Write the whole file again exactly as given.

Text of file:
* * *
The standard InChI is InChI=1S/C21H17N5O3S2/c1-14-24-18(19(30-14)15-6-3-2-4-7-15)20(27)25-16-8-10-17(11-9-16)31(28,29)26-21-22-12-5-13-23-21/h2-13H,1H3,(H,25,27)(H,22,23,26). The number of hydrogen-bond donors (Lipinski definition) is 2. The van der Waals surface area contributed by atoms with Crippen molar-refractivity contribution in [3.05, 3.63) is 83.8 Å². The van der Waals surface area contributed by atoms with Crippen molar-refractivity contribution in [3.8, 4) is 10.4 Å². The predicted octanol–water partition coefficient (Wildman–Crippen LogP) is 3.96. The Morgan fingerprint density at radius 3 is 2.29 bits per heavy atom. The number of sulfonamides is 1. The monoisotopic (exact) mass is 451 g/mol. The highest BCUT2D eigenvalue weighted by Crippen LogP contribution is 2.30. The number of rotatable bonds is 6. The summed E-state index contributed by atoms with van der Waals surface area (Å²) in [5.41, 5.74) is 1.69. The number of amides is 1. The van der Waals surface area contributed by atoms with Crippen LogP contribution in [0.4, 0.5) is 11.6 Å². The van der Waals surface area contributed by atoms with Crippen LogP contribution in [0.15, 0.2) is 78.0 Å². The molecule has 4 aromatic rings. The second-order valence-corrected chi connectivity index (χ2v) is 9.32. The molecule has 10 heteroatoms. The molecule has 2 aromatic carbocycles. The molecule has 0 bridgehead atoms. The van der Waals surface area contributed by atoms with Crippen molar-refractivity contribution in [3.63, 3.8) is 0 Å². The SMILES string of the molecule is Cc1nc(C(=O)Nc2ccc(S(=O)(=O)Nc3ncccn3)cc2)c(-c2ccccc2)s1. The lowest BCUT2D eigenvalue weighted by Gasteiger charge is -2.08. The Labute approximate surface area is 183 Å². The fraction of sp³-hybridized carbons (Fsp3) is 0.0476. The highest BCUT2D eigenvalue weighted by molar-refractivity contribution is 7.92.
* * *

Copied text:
The standard InChI is InChI=1S/C21H17N5O3S2/c1-14-24-18(19(30-14)15-6-3-2-4-7-15)20(27)25-16-8-10-17(11-9-16)31(28,29)26-21-22-12-5-13-23-21/h2-13H,1H3,(H,25,27)(H,22,23,26). The number of hydrogen-bond donors (Lipinski definition) is 2. The van der Waals surface area contributed by atoms with Crippen molar-refractivity contribution in [3.05, 3.63) is 83.8 Å². The van der Waals surface area contributed by atoms with Crippen molar-refractivity contribution in [3.8, 4) is 10.4 Å². The predicted octanol–water partition coefficient (Wildman–Crippen LogP) is 3.96. The Morgan fingerprint density at radius 3 is 2.29 bits per heavy atom. The number of sulfonamides is 1. The monoisotopic (exact) mass is 451 g/mol. The highest BCUT2D eigenvalue weighted by Crippen LogP contribution is 2.30. The number of rotatable bonds is 6. The summed E-state index contributed by atoms with van der Waals surface area (Å²) in [5.41, 5.74) is 1.69. The number of amides is 1. The van der Waals surface area contributed by atoms with Crippen LogP contribution in [0.4, 0.5) is 11.6 Å². The van der Waals surface area contributed by atoms with Crippen LogP contribution in [0.15, 0.2) is 78.0 Å². The molecule has 4 aromatic rings. The second-order valence-corrected chi connectivity index (χ2v) is 9.32. The molecule has 10 heteroatoms. The molecule has 2 aromatic carbocycles. The molecule has 0 bridgehead atoms. The van der Waals surface area contributed by atoms with Crippen molar-refractivity contribution in [3.63, 3.8) is 0 Å². The SMILES string of the molecule is Cc1nc(C(=O)Nc2ccc(S(=O)(=O)Nc3ncccn3)cc2)c(-c2ccccc2)s1. The lowest BCUT2D eigenvalue weighted by Gasteiger charge is -2.08. The Labute approximate surface area is 183 Å². The fraction of sp³-hybridized carbons (Fsp3) is 0.0476. The highest BCUT2D eigenvalue weighted by molar-refractivity contribution is 7.92.